What should we say to someone who is dissatisfied with their body?

(Photo: Unsplash/Ekaterina Kuznetsova)

How should the Christian think about his or her physical body? What should a Christian say to a person who has ‘body issues’, who is dissatisfied with their body and is contemplating possibly drastic action to change it?

The Book of Common Prayer Epistle reading for today, the 23rd Sunday after Trinity, makes an important contribution to the Christian perspective on the human body. The reading is from the Apostle Paul’s letter to the church in 1st century Philippi, chapter 3 verses 17 to 21.

In this passage Paul urged the Philippians to follow his example in contrast to a group of false teachers who were seeking to impose Old Testament religious rules and regulations on the church. Because of the saving work of Christ, centrally through his death on the Cross, such rules about circumcision and the forbidding of certain foods were no longer binding on God’s people.

The false teachers were therefore “enemies of the cross of Christ” with minds focused on what Paul described as “earthly things”, meaning that the religion they promoted belonged to this temporal world ravaged by sin. Their religion had nothing to do with “heaven”, God’s eternal realm where the risen Jesus Christ reigns in glory and from which he will return to transform the world at his Second Coming at the end of human history.

“For,” Paul reasoned, speaking of his own attitude and the mindset of those who followed his apostolic example, “our conversation is in heaven; from whence also we look for the Saviour, the Lord Jesus Christ; who shall change our vile body, that it may be fashioned like unto his glorious body, according to the working whereby he is able to subdue all things unto himself” (Philippians 3v20-21 – King James Version).

The phrase “vile body” needs unpacking. The early 17th century translators of the King James Bible, following William Tyndale’s 16th century English translation, were not using the word “vile” in the modern sense, where it means disgusting. The word then meant “of an inferior rank or condition”. That is the meaning of the original Greek word, which the New International Version translates as “lowly”.

The human body God has designed is an amazing creation but it is inferior to the gloriously immortal resurrection body God will give every Christian believer when Christ returns.

Paul described the transformation of the Christian’s mortal body at Christ’s Second Coming in another of his New Testament letters, 1 Corinthians. This passage, which was read out at the Queen’s funeral service in Westminster Abbey, is included in the Book of Common Prayer’s Order for the Burial of the Dead:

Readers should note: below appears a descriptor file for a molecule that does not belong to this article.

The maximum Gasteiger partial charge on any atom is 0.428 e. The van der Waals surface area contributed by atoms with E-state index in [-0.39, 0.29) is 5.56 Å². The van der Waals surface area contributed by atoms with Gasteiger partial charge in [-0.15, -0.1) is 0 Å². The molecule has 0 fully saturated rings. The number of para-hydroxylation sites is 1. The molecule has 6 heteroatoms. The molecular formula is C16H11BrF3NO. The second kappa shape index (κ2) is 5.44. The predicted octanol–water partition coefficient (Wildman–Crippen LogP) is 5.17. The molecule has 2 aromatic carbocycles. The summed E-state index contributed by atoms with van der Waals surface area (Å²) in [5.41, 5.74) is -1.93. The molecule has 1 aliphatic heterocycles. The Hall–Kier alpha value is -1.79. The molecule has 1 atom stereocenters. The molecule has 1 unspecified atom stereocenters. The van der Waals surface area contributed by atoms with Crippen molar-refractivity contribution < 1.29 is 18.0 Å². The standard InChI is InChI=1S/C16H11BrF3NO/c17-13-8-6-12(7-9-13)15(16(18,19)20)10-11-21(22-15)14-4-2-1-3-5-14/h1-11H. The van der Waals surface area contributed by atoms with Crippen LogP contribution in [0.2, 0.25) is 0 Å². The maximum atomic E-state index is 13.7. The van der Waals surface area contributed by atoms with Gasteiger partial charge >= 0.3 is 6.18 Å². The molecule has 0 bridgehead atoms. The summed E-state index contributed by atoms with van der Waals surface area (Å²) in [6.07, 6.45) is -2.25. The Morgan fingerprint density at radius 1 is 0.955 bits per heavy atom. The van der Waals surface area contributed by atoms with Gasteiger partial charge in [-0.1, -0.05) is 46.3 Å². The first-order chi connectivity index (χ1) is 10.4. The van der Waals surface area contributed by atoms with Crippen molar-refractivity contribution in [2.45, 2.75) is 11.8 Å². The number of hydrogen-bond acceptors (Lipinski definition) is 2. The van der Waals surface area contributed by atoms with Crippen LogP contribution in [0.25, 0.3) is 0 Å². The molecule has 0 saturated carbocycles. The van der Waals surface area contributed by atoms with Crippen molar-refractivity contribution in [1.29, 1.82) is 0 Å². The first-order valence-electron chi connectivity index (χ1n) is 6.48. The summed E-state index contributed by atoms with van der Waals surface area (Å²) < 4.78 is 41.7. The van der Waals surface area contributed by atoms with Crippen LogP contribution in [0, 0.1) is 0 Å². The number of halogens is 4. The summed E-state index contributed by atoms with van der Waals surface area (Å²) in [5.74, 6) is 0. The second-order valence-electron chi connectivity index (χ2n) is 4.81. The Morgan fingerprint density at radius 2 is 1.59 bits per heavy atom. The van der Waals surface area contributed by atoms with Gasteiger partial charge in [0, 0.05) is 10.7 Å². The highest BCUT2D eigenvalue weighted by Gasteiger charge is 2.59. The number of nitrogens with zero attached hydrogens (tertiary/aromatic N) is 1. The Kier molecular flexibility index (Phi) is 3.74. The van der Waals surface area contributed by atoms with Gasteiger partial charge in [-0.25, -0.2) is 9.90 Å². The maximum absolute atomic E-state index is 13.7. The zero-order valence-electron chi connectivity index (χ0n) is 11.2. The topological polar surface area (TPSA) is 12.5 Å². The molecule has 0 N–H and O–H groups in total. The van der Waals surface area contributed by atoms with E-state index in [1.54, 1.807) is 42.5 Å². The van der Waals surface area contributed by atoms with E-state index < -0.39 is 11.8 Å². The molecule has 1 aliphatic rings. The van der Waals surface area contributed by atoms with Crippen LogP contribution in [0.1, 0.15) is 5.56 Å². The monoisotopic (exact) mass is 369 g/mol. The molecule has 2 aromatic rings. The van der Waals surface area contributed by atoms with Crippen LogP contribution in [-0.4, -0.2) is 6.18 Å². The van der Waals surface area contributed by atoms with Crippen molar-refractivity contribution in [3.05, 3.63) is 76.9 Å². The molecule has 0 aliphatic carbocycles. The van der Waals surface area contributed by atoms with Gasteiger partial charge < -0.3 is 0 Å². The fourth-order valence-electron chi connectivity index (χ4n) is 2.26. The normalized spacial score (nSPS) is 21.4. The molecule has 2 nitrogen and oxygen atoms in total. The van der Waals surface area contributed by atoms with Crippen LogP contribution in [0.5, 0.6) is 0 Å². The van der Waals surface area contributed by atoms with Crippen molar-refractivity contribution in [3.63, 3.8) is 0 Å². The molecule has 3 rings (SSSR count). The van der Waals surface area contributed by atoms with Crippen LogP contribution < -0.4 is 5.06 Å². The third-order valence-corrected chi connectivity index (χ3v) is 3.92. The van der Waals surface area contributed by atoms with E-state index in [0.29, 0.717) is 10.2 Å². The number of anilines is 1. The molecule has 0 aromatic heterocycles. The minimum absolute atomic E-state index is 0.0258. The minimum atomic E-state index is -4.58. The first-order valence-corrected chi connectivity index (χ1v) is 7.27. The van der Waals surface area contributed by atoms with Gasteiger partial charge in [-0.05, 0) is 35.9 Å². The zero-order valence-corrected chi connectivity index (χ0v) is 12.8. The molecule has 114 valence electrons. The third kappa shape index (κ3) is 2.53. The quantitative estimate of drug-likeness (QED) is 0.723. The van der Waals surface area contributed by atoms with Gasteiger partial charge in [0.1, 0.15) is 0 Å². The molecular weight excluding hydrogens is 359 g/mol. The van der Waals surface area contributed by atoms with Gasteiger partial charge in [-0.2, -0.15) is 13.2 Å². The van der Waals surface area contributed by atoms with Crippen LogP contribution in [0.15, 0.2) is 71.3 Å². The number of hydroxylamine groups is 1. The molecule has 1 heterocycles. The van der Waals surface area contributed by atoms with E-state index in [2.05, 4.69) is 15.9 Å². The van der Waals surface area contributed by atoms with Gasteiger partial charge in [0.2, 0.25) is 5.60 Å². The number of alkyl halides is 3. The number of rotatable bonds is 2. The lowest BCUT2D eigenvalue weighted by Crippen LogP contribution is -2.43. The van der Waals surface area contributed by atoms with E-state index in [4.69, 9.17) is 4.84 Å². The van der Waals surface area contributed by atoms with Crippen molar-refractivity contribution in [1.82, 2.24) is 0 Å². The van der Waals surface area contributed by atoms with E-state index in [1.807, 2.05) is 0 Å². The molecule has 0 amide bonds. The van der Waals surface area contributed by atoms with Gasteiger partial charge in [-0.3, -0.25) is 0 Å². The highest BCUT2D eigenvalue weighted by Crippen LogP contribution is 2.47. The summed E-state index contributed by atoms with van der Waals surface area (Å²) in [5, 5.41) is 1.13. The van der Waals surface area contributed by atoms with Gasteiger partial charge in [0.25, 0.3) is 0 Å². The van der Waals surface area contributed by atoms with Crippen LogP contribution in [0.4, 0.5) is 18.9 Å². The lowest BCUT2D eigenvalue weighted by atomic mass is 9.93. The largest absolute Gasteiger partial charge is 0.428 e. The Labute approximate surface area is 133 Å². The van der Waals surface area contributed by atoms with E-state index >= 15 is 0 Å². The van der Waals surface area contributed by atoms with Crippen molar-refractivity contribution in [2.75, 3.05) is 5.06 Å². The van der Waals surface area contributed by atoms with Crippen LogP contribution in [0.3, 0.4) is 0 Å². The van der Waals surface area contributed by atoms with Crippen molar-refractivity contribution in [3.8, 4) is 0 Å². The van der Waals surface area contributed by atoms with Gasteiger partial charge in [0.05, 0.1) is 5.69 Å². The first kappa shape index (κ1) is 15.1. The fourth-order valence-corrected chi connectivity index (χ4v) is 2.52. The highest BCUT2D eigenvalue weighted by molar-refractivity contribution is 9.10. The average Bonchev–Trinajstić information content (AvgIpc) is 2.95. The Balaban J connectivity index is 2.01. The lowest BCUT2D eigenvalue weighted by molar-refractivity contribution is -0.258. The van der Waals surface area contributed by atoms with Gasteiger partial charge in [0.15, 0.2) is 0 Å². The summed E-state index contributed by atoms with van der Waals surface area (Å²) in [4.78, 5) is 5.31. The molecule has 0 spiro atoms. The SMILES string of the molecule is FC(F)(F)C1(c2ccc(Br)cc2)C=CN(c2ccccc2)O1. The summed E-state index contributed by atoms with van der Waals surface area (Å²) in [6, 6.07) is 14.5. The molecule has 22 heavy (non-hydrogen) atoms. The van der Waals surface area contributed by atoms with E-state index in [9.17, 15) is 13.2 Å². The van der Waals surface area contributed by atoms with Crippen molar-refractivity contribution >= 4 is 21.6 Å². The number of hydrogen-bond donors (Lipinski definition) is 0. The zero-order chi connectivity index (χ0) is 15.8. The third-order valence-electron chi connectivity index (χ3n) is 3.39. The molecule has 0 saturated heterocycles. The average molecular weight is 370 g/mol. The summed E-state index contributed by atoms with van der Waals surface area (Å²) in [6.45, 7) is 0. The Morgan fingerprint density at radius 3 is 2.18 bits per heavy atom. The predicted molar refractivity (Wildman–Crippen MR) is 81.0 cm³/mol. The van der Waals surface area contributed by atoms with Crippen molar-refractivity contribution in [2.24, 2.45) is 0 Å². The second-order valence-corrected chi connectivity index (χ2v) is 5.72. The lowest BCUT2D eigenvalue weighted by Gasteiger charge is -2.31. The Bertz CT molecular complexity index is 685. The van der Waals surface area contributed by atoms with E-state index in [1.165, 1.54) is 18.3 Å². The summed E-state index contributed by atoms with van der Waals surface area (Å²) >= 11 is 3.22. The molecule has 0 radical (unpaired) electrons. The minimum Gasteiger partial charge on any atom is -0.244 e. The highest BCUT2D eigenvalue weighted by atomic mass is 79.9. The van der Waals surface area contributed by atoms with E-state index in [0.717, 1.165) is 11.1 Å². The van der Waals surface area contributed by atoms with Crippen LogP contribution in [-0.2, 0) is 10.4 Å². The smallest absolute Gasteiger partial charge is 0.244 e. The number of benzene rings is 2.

“For this corruptible must put on incorruption, and this mortal must put on immortality. So when this corruptible shall have put on incorruption, and this mortal shall have put on immortality, then shall be brought to pass the saying that is written, Death is swallowed up in victory. O death, where is thy sting? O grave, where is thy victory? The sting of death is sin; and the strength of sin is the law. But thanks be to God, which giveth us the victory through our Lord Jesus Christ” (1 Corinthians 15v53-57).

So, the Christian biblical worldview leads those who properly grasp and internalise it to be wonderfully liberated from dissatisfaction with the physical bodies they now have. Plastic surgery or other body-part alterations because of a desire to conform to a stereotype of physical beauty, and not because of injury or illness, are pointless for the Christian. He or she is going to get a new body. Their present body is due for a promotion.

Christian believers are therefore called to wait patiently for the promised promotion of their mortal, corruptible body and to endure the inevitable process of ageing it has to go through.

Clearly, professional counselling is needed when a person is struggling with their body for complicated psycho-emotional reasons. But in a Christian context the biblical belief in “the resurrection of the body”, as the Apostles’ Creed puts it, surely deserves to be included in such counselling.

The Prayer Book Collect for today beautifully expresses Christian faith in God’s promises: “O God, our refuge and strength, who art the author of all godliness: Be ready, we beseech thee, to hear the devout prayers of thy Church; and grant that those things which we ask faithfully we may obtain effectually; through Jesus Christ our Lord.”

Julian Mann is a former Church of England vicar, now an evangelical journalist.

This article is republished from Christian Today UK.

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